One of the many excellent session at this year's CIEP's conference was 'Macros for beginners', presented by Karen Cox, in which Karen introduced a selection of Paul Beverley's macros. Kate Sotejeff-Wilson reviews the session in this blog post and I know that the session inspired many people to see if using macros could help them, even though for many people this step can be daunting.
I'm a huge fan of macros and I use several of the macros described in the session and many of Paul's other macros (along with a few written by other people). When I encourage people to take the plunge into the world of macros (which, as my local CIEP group will tell you, is quite a frequent occurrence) I usually suggest starting off by trying a very simple macro of the kind that, once installed (see here for how to install a macro) and allocated to a keyboard shortcut, is used in the same way as more familiar keyboard shortcuts (such as CTRL-C and CTRL-V), and, importantly, can be undone using CTRL-Z! These small macros can perform functions such as toggling the case of the next word, swapping letters/characters or words, or typing frequently used words, eg 'that'. (If you use Paul's macros, these macros are called: CaseNextWord, SwapCharacters, SwapWords, TypeThat; other macros are available.)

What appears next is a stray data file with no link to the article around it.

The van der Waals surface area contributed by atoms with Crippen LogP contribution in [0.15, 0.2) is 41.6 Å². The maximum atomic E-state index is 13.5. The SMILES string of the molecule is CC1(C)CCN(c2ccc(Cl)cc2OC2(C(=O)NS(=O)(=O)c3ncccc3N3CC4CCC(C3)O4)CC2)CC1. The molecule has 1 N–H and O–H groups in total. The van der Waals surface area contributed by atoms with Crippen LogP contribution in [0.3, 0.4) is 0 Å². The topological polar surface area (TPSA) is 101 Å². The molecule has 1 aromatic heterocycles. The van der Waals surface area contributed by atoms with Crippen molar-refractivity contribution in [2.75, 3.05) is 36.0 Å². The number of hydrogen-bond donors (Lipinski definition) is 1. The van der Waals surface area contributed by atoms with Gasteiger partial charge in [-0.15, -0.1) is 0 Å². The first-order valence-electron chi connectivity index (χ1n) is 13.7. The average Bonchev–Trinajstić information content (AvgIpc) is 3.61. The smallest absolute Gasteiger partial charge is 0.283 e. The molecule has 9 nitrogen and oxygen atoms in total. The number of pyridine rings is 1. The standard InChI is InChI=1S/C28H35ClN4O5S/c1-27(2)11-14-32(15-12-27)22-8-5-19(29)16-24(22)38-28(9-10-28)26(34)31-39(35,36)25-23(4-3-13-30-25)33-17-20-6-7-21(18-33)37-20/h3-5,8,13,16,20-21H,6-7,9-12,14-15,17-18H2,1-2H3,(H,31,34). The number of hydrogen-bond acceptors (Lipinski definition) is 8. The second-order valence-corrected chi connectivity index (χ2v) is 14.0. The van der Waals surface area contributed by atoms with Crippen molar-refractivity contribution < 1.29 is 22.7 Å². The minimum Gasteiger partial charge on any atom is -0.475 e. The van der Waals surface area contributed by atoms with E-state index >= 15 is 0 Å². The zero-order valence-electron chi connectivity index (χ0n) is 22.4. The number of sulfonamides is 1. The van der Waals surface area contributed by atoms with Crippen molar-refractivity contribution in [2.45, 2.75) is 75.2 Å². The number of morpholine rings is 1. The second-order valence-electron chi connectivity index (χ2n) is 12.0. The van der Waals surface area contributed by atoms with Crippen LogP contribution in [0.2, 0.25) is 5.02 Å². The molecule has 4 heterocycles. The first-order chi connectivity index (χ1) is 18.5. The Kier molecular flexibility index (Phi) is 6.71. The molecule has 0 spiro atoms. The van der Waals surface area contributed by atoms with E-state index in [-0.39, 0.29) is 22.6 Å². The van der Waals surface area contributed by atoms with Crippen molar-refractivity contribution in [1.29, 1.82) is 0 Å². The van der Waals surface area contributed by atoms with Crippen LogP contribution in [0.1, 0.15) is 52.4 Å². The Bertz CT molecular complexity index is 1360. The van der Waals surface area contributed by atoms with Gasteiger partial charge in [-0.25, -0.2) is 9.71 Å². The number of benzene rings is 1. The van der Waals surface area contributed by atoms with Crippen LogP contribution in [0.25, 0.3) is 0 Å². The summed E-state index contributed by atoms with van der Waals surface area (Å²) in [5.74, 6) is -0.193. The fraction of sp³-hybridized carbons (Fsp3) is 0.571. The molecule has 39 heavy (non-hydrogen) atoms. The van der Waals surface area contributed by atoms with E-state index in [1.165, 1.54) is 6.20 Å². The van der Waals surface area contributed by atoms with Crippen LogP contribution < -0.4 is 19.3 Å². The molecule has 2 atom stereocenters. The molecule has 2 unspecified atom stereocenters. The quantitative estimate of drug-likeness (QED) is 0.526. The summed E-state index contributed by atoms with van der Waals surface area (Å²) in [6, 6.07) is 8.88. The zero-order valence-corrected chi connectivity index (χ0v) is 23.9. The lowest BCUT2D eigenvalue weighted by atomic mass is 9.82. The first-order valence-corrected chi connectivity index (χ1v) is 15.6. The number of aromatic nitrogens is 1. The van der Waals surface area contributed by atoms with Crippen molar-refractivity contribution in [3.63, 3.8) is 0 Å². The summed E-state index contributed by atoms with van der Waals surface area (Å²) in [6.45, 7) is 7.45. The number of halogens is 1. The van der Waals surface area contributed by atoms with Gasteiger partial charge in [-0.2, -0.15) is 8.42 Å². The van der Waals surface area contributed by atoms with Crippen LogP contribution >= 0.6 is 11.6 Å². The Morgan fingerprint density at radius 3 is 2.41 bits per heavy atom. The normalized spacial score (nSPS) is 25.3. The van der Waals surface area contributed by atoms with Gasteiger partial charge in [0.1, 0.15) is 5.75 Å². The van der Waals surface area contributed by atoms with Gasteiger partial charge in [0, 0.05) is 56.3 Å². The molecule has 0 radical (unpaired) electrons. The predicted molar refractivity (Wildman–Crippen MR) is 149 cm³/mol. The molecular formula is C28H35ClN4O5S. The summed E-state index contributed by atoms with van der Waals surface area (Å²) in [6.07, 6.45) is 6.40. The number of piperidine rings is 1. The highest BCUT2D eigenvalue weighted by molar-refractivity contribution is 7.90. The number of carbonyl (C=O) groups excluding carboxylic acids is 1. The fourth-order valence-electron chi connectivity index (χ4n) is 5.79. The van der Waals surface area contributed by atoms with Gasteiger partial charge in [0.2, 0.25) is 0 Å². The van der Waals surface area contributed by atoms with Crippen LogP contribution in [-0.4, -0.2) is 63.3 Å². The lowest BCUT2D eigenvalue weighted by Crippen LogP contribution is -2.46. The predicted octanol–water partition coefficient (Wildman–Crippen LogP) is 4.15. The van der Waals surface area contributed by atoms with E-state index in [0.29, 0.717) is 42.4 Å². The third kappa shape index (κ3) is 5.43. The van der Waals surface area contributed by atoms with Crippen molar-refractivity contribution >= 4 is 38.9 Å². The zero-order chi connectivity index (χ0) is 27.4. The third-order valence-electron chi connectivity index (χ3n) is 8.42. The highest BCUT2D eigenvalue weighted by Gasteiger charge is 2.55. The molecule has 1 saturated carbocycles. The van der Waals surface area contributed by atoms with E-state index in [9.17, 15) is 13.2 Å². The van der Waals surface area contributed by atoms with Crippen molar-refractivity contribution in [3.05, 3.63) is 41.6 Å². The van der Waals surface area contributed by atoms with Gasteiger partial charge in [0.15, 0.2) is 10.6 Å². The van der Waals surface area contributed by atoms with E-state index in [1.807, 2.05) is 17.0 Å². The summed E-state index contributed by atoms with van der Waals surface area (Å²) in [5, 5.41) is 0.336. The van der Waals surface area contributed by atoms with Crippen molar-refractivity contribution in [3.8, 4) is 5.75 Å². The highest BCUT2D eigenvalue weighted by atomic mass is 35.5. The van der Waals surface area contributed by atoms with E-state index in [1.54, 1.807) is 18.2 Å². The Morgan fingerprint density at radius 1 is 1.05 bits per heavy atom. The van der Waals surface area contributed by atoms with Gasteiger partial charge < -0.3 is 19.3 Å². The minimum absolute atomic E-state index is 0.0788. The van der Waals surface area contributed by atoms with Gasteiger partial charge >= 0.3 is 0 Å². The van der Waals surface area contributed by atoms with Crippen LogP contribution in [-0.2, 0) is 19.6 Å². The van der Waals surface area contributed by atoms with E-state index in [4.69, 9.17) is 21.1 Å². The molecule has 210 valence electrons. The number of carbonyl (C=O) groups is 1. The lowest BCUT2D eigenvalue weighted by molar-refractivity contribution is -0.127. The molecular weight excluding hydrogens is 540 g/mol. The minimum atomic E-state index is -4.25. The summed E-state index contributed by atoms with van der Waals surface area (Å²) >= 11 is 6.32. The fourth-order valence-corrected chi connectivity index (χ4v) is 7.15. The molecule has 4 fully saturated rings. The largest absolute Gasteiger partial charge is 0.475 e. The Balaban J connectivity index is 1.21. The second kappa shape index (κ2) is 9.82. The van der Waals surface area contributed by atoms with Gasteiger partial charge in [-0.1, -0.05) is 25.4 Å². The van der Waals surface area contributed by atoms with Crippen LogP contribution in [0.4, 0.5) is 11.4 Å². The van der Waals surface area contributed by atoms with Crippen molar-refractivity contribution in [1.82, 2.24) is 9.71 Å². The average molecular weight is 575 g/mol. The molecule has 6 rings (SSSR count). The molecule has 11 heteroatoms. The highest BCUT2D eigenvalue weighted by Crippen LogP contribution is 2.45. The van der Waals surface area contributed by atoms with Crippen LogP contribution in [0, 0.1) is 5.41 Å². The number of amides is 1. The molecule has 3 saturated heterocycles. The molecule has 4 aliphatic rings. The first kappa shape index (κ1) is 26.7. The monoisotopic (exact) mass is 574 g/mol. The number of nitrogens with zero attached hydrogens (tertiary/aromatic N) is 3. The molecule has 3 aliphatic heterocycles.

Additionally, you can use Word's 'Record Macro' function (on the Developer tab) to create your own macros to help you with those repetitive tasks that crop up in your own work, but you can't find a macro to help with.
Recording your own macro sounds terrifying … but can be quite easy … and anything you create is easy to delete if it doesn't work. Sometimes, you can even edit them, but that doesn't always go too well!
One of the journals that I edit for requires all author names in the text to appear in small caps, so I recorded my own macro to change the selected text (ie the author name) to small caps. It's a silly little macro, but it saves me a couple of mouse clicks each time I use it. (I use it in combination with PerfectIt's* 'Phrases to look out for' where I have listed 'et al.' and 'colleagues' to help me find the author names).
If I accidentally select another word, I can undo what the macro has done using CTRL-Z. Undoing what a macro has done may well take a couple more clicks that you imagine as even simple macros often involve a couple of steps that your computer does so quickly that you don't notice them, but the important thing is that you can undo the macro's effects very quickly.
For the same journal, I recorded another macro to change '[disease name] patients' to 'patients with [disease name]' once I have I have selected the disease name in question The macro merely cuts the selected text, moves it forward one word, types 'with' and pastes the selected text. Again, it’s a trivial macro (all of seven lines long including titles etc), but it saves me a bit of typing every time I use it.
I will show you how I recorded this macro in the next post in the series: Macro baby steps part ii.
*PerfectIt is a Word Add-in made by the team at Intelligent Editing. It is one of my favourite Word tools – everyone should have it – and I will talk about it in a later post.
Andrea at Yours Truleigh Editing